In Assam and Bengal, the BJP’s contrasting approach to CAA-NRC
The Bharatiya Janata Party (BJP)’s dilemma regarding the Citizenship Amendment Act (CAA) and the National Register of Citizens (NRC) in election-bound West Bengal and Assam became obvious on Tuesday when the party released its manifesto for the Assam elections.
The party’s national president JP Nadda, while releasing the poll manifesto in Assam, said CAA cannot be changed through a state legislation and did not commit to its implementation, two days after home minister Amit Shah, while releasing the manifesto for West Bengal, said the state Cabinet would take a decision on implementing CAA if the BJP comes to power in the state.
The BJP’s manifesto in Assam is silent on implementing CAA, which allows citizenship to Hindus, Christians, Buddhists, Parsis and Jains who came to India from Pakistan, Bangladesh and Afghanistan. Interestingly, before the 2016 elections in the state, which it won, the party promised implementation of CAA, which in the state would have meant automatic citizenship to minorities from Bangladesh, who came after the 1971 war of liberation, without going through the tedious NRC process.
In 2019, the Parliament approved a bill to amend the Citizenship Act, 1955, providing automatic citizenship for non-Muslim minorities from some neighbouring countries who came to India before December 31, 2014. The Assam Accord provides citizenship to migrants after March 25, 1971 as the cut-off date. The difference in the time frame has caused consternation in a state where fear of outsiders resulted in a seven-year-long agitation.
The Centre is yet to notify the rules to implement the amended law. In March, a Parliamentary committee gave the home ministry another six months to notify the rules.
On Monday, at a road show in West Bengal’s Medinipur, Shah said that CAA will be implemented in Bengal. “Once we are in power, the first meeting of our Cabinet will announce the implementation of the Citizenship Amendment Act,” Shah said.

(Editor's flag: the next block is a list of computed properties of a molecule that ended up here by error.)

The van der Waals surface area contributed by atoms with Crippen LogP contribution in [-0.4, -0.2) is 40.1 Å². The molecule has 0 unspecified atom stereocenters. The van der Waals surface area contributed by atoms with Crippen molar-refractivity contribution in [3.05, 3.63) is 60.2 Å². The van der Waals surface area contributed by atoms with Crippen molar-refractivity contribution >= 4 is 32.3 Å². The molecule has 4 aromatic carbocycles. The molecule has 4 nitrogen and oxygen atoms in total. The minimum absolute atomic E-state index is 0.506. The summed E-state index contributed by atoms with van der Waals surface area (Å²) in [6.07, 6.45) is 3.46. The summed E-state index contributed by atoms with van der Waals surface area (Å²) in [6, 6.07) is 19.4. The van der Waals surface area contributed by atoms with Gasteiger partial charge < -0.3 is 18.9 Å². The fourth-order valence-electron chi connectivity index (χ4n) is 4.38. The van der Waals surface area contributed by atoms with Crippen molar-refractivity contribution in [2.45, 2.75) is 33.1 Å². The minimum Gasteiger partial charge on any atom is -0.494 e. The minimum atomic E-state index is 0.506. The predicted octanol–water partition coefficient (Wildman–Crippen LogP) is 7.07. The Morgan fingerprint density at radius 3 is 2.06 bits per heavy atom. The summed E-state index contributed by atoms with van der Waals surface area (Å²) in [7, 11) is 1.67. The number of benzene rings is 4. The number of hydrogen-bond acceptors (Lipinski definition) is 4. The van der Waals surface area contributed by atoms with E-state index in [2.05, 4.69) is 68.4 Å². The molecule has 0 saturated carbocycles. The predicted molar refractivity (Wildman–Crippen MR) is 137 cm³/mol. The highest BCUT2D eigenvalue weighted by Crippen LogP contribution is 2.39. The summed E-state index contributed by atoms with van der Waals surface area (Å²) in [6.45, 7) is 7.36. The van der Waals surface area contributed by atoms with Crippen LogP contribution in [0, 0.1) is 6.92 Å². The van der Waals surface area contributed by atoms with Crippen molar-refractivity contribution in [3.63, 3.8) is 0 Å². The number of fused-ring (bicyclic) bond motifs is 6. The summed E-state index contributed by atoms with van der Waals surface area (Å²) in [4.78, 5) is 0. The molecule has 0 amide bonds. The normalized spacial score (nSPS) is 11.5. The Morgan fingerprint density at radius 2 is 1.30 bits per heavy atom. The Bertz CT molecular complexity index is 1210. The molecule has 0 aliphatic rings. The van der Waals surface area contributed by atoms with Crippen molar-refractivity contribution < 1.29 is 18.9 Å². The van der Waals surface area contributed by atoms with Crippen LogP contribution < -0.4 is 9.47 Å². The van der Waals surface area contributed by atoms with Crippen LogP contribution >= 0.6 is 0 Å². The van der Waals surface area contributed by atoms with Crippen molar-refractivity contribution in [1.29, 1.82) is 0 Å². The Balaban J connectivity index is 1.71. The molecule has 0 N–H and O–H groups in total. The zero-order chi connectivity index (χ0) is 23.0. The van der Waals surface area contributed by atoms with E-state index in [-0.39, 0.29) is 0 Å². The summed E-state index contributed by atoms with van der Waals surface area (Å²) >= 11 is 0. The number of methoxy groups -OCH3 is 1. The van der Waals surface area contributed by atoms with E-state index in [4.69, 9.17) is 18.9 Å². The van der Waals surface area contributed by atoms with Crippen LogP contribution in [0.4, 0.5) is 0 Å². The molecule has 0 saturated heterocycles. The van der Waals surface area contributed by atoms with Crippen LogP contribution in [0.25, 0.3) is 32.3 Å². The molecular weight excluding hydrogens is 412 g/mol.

Interestingly, the party is silent on implementing NRC in West Bengal, fearing that doing so could impact Hindu migrants from Bangladesh, including Dalit Hindu communities, the Rajbanshis of north Bengal and Matuas of south Bengal. The two constitute about 28% of the state’s population. Both the communities have demanded CAA and opposed NRC.
However, in Assam there were widespread and violent agitations in 2019 against CAA . Most people in the state are in support of NRC, though. Assam’s main opposition party, the Congress, has promised that it will not implement CAA in the state if it comes to power.
There is a fear in Assam that CAA would dilute the 1985 Assam Accord and lead to a fresh influx of Bangladeshi Hindus. The accord provided for the deportation of all refugees and migrants, who entered Assam after March 25, 1971. CAA extends the deadline until December 31, 2014.
In Assam, the BJP has announced that it will focus on a corrected NRC after a large number of Hindu migrants were left out of the updated NRC announced on August 31, 2019. NRC for the detection of undocumented foreigners excluded 1.9 million of the nearly 33 million people, who applied for inclusion in NRC. The BJP has rejected NRC as “faulty” saying genuine citizens were left out while foreigners were included. The NRC is yet to be notified.
Nadda said the party, if elected in Assam, would make efforts to correct the NRC to protect genuine citizens. The NRC was conducted in Assam under the Supreme Court directions in 2017-18. In the budget session of Parliament, the home ministry said that no decision has been taken on implementing the NRC nationally.
Tapas Roy, Bengal’s deputy parliamentary affairs minister, said, “The announcement Shah made regarding CAA is nothing but a jumla (false promise). The BJP knows it can never enforce it in Bengal. The same goes with NRC. Shah needs to explain what happened to the 1.2 million Bengalis whose names got delisted in Assam,” he said.
Kolkata-based professor of economics and political analyst Sarthak Roychaudhury said, “If Shah is a seasoned and judicious politician then he should first analyse why such large sections of Bengalis, including Hindus, are opposed to CAA and NRC. Both are double-edged weapons and the BJP needs to be careful about them.”
Akhil Ranjan Dutta, a columnist and professor of political science at Gauhati University, said, “The BJP is talking only about a corrected NRC, but the 10 commitments (in its manifesto) don’t mention CAA, which the party has committed to implement in West Bengal. In the 2019 general election, CAA was a core issue. But this time they have avoided it and are more focussed on highlighting the so-called clash of civilisations and promise to protect Assam’s ‘sanskriti’ from cultural threat. It seems they want to polarise votes as part of a key strategy.”